I felt it earlier this week. Debbie and Erin were out of town Sunday afternoon and Monday, and Heather was at home Monday during the day. I had a Session meeting Monday night, and I knew Debbie and Erin wouldn’t be home until late. Before this year, I would not have been overly-concerned about Heather being at home on her own, especially now that she is older. But Monday – I felt that fog enveloping me. I texted her during the meeting, to make sure she was okay. As soon as we were done, I did what I normally do NOT do – I left right away to get home. The fog had prevented me from trusting, from seeing clearly, from letting go of my worry. The fog of fear can be very powerful and disconcerting, indeed.

What causes us to fear? A feeling that our safety is threatened. A realization that how we have always known life to be is about to change. A sense of dread that we are or will be alone. An anxiety that we may be losing control over how life has been, is, or should be going. As human beings, it seems we are experts at finding the fog of fear and allowing it to encompass us. We feel we need to protect ourselves from threats, from losing control, from “the other” – and we will act irrationally or faithlessly without hesitation.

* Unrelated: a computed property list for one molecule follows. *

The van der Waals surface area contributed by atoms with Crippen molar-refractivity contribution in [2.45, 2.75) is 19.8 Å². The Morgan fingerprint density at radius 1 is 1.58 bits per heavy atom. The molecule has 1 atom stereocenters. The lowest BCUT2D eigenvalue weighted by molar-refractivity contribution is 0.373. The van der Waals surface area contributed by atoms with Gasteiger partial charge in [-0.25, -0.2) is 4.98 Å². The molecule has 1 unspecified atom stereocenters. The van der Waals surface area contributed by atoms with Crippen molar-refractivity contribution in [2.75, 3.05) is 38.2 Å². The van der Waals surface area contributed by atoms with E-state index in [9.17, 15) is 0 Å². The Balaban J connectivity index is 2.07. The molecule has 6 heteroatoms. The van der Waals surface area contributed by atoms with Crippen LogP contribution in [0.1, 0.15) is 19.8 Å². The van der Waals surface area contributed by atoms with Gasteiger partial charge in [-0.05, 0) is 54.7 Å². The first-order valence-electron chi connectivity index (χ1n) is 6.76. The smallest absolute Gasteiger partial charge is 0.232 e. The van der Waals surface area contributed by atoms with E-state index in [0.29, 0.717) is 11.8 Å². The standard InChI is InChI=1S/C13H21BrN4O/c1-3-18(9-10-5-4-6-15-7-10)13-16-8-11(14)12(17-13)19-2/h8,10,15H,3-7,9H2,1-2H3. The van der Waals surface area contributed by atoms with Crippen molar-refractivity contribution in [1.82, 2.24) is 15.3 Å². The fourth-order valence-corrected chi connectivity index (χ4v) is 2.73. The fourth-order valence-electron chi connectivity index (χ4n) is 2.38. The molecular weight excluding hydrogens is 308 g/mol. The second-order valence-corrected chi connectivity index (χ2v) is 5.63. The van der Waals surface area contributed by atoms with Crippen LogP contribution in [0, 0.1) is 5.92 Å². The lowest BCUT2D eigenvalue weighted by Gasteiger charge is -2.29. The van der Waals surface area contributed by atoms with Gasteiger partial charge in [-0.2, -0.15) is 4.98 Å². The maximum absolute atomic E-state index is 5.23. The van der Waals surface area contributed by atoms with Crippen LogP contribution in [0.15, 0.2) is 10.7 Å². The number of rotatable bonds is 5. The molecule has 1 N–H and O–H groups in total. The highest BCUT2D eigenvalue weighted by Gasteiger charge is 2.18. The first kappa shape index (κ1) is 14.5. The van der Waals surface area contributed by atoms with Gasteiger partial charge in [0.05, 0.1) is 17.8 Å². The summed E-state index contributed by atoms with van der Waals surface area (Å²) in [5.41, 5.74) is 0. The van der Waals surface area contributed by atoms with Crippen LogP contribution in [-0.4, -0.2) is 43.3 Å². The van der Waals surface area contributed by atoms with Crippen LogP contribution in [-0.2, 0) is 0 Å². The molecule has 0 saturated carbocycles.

The crazy thing about this human tendency of ours is that God does not wish for us to be fearful creatures. God created us to be in relationship – relationship with God, relationship with family, relationship with friends, relationship as the Body of Christ, the Church. These relationships were not meant to be fear-causing experiences. These relationships were intended to be fulfilling, nourishing, life-giving reminders of God’s abiding presence with us at all times.

And yet, like a patient parent with a child who somehow just never gets it, God continues to reassure us, “Do not be afraid.” In fact, God was doing that throughout this Season of Advent. Did you hear it? Could you hear it?

The prophet Zephaniah proclaimed: “Do not fear, O Zion . . . The Lord, your God, is in your midst” (3:16-17). The Apostle Paul exhorted: “The Lord is near. Do not worry about anything, but in everything by prayer let your requests be made known to God” (4:5-6). The angel reassures Mary: “Do not be afraid, for you have found favor with God” (Luke 1:30). John the Baptist proclaimed: “Prepare the way of the Lord . . . all flesh shall see the salvation of God” (Luke 3:4-6). The prophet Malachi tells us: “See, I am sending my messenger to prepare the way before me” (3:1).